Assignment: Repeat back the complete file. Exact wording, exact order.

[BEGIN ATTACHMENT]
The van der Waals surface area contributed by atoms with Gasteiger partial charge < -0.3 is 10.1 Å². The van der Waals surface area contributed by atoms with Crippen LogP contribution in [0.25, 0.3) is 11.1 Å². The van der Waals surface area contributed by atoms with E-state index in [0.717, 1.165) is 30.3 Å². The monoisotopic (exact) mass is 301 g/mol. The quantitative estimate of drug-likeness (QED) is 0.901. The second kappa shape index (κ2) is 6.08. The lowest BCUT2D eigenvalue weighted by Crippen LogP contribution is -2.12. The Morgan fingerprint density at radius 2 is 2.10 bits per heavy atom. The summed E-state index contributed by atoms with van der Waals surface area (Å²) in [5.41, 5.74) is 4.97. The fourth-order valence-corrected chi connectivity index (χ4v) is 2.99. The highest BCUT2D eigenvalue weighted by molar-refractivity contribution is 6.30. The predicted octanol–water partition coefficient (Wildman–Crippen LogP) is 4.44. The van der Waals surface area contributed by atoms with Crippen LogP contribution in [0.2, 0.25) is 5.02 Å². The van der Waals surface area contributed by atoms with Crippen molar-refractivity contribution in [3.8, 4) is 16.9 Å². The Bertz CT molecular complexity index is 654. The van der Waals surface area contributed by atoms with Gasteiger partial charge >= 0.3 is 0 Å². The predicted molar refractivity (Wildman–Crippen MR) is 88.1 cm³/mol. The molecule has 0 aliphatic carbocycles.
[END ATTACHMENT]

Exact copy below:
The van der Waals surface area contributed by atoms with Gasteiger partial charge < -0.3 is 10.1 Å². The van der Waals surface area contributed by atoms with Crippen LogP contribution in [0.25, 0.3) is 11.1 Å². The van der Waals surface area contributed by atoms with E-state index in [0.717, 1.165) is 30.3 Å². The monoisotopic (exact) mass is 301 g/mol. The quantitative estimate of drug-likeness (QED) is 0.901. The second kappa shape index (κ2) is 6.08. The lowest BCUT2D eigenvalue weighted by Crippen LogP contribution is -2.12. The Morgan fingerprint density at radius 2 is 2.10 bits per heavy atom. The summed E-state index contributed by atoms with van der Waals surface area (Å²) in [5.41, 5.74) is 4.97. The fourth-order valence-corrected chi connectivity index (χ4v) is 2.99. The highest BCUT2D eigenvalue weighted by molar-refractivity contribution is 6.30. The predicted octanol–water partition coefficient (Wildman–Crippen LogP) is 4.44. The van der Waals surface area contributed by atoms with Crippen LogP contribution in [0.2, 0.25) is 5.02 Å². The van der Waals surface area contributed by atoms with Crippen molar-refractivity contribution in [3.8, 4) is 16.9 Å². The Bertz CT molecular complexity index is 654. The van der Waals surface area contributed by atoms with Gasteiger partial charge >= 0.3 is 0 Å². The predicted molar refractivity (Wildman–Crippen MR) is 88.1 cm³/mol. The molecule has 0 aliphatic carbocycles.